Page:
Get your sweaters out of the closet. Stock up on Jell-O pudding. Bill Cosby is coming to town.
Though to younger generations Cosby exists in cultural references to Jell-O Jigglers and Pudding Pops and unique sweaters of all colors and designs, he has played a vital role in easing racial barriers with humor and witty observations.
He was the first black actor to co-star on a television series “I Spy,” the NBC show about a tennis journeyman and his trainer who were actually spies for the Pentagon. From 1965 to 1968, Cosby played trainer Alexander Scott to Robert Culp’s professional athlete Kelly Robinson.
Cosby also beat out his co-star to win the Emmy Award for Outstanding Lead Actor in a Drama Series three years running.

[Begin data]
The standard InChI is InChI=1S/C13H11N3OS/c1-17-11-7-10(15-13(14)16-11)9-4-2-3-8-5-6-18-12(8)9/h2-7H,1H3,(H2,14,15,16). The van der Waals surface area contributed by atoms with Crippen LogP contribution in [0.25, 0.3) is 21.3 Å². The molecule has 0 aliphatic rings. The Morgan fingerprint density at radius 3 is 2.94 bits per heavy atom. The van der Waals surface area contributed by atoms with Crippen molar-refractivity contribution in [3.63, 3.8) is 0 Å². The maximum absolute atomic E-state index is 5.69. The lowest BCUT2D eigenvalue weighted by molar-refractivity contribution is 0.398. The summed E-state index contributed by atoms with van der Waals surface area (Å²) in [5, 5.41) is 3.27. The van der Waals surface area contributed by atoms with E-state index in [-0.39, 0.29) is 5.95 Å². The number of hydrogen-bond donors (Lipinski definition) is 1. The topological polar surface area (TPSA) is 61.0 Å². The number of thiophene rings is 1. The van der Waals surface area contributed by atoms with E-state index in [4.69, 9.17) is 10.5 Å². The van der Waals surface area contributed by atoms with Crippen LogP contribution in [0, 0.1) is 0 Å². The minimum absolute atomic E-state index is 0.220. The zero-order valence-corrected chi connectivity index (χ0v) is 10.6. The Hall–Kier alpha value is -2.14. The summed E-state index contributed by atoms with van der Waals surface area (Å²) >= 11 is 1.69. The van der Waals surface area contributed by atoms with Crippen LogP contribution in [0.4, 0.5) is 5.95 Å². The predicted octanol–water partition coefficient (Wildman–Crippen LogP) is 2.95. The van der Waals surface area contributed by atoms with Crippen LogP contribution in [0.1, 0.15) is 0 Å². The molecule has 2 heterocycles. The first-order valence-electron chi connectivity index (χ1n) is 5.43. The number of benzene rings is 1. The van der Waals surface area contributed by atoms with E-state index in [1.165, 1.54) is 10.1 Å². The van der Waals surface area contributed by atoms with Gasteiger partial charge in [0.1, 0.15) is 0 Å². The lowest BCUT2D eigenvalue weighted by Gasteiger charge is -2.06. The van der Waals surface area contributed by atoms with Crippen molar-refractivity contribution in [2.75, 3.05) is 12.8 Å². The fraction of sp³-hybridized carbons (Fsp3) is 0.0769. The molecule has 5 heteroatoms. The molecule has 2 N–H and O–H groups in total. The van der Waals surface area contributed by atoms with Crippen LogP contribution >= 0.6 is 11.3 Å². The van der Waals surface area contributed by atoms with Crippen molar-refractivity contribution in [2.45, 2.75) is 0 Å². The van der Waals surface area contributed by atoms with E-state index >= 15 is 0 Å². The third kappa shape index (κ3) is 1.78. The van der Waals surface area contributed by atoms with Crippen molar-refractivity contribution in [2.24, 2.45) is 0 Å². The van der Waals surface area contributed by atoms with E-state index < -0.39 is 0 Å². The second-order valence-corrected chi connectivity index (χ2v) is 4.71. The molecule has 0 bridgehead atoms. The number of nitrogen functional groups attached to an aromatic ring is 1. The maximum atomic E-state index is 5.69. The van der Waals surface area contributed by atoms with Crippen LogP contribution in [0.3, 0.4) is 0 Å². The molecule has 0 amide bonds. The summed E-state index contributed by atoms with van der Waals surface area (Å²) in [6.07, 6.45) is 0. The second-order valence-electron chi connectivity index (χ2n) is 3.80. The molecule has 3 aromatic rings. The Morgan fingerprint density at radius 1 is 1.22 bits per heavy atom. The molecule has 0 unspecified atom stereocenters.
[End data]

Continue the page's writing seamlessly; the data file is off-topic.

The height of the beloved entertainer’s influence on modern television came with “The Cosby Show.” The sitcom, which ran from 1984 to 1992, was lauded as “an encouraging sign of maturity in matters of race” by Time magazine, and the Huxtables became an indelible part of popular culture.
Cosby, 75, has been a prolific artist throughout his five-decade career: He’s written 12 books, released 21 comedy albums and 15 music albums; created television shows such as “Little Bill” and “Fat Albert and the Cosby Kids”; and received 13 honorary degrees.
His newest book offers a collection of his laugh-out-loud and insightful thoughts on the human condition and the things that occupy his life now, including grandchildren and musings on game show contestants.
Tickets for the April concert go on sale Friday, Feb. 1 at 10 a.m. and will range from $48 to $65.50.